First and most importantly, time heals all wounds. Only time can fully repair the damage from a bankruptcy (and being significantly behind on a lot of credit card debt beforehand).
The best thing you can affirmatively do right now is to start developing a history of on-time payments to creditors that report to your credit bureaus. Pay your bills early, or at worst, pay them on time.
Because of the way the bankruptcy system works and the way creditors report reaffirmed debts, you will not get credit for on-time mortgage payments or car payments. Therefore, it is necessary to establish a new account that you can make solid, on-time payments on. We recommend applying for a secured credit card or gas card. Before you apply, take the time to confirm that the card management company reports to all three credit bureaus every month. If they don’t report every month, or if they do not report to all three, go elsewhere. Use the card, but pay it off early or on time, every month. Carrying a small balance (less than $100 is OK), but never utilize more than 50% of the available credit.
If you have a mortgage, then as soon as feasibly possible, refinance your mortgage. Paying off the current loan and keeping a new loan current will, once again, give you credit for on-time mortgage payments.
In addition, as soon as you feasibly can, refinance your car loan, or sell your car and purchase a new car. Again, the key is to obtain a new loan that will report to the credit bureaus. Post-bankruptcy, many current secured lenders will not report payments to the credit bureaus. Of course, be sure to keep that loan current.
Obtain copies of your credit reports approximately 90 days after receiving your discharge. Ensure every debt is reported as “Discharged in Bankruptcy” or something similar. If they are not, send a letter to the creditor and the credit bureau requesting that information be reflected accurately. Remember, your credit report is a list of your “debts”, and right now, you have no debts aside from your house and car (and any non-dischargeable debts). Make sure your credit reports accurately show that, although you had debts discharged in bankruptcy you should not currently owe any money to dischargeable creditors.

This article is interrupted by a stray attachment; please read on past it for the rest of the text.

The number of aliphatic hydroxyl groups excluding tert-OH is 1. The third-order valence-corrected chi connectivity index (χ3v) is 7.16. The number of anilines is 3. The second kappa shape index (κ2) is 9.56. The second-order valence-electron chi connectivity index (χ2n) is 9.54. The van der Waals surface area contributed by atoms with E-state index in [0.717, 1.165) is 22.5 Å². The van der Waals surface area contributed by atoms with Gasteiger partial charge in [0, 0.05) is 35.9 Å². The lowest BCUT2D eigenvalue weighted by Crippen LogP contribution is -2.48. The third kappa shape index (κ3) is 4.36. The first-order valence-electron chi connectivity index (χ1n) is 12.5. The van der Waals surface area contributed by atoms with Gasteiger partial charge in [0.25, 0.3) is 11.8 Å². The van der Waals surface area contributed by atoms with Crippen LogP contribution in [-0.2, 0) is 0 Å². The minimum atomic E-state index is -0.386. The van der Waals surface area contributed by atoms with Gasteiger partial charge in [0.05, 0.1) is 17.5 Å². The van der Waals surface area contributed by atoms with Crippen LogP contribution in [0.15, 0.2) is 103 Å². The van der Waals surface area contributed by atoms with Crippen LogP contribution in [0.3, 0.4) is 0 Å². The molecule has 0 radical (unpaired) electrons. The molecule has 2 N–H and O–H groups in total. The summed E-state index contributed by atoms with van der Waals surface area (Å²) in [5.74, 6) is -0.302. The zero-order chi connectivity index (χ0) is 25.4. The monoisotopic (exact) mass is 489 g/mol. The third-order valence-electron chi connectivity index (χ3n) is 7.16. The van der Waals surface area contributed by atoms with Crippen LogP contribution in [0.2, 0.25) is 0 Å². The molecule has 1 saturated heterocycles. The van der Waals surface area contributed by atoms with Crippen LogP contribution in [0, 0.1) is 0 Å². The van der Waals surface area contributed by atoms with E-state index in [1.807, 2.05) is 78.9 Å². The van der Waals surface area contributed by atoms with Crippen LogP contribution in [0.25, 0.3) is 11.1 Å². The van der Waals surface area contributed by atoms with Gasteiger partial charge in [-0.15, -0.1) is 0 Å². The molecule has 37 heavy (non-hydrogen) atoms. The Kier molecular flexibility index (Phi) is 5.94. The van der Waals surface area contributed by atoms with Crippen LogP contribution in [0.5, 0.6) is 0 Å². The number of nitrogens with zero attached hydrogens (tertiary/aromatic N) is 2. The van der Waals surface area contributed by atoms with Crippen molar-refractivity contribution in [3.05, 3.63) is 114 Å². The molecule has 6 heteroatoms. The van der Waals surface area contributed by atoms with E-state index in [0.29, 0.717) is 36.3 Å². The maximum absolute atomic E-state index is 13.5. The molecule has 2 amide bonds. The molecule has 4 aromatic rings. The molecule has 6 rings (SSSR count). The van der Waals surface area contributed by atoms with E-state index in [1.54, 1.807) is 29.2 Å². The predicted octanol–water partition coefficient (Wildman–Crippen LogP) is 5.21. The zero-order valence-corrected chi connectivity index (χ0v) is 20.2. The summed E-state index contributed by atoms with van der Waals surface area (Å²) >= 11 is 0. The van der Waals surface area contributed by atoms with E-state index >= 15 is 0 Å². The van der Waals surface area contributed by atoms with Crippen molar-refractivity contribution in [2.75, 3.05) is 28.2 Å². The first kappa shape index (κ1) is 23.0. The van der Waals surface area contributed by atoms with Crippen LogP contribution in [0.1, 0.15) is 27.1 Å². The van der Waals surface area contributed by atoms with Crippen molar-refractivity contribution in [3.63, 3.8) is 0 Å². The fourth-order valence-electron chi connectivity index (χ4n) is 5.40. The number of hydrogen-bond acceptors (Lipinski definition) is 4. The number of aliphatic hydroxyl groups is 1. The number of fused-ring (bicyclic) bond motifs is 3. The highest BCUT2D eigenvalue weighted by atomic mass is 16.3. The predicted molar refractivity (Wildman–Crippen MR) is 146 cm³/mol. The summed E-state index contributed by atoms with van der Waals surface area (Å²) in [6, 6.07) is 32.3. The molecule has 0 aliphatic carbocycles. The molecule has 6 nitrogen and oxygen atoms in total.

Besides paying the above-described loans on time there are also a number of things you should avoid doing:
1. Avoid opening credit accounts with co-signers, if possible. Having a co-signer on an account indicates you are a greater credit risk.
2. Avoid financing with finance companies or sub-prime lenders, if possible. Doing business with these companies can actually lower your credit score.
3. Avoid future financial risk. Bulk up your savings account. Develop a budget, and stick to it. That way, when emergencies or unexpected expenses come up, you can pay in cash, rather than increasing your debt.
4. Some industry experts recommend that you obtain a small personal loan, and use the funds to open a CD account. Pay the loan on time, and when the loan is paid off, you will have some funds in savings, which you can take out once the CD matures. Of course, this only works if you can fit these payments into your budget. Setting up a workable budget should be your first priority.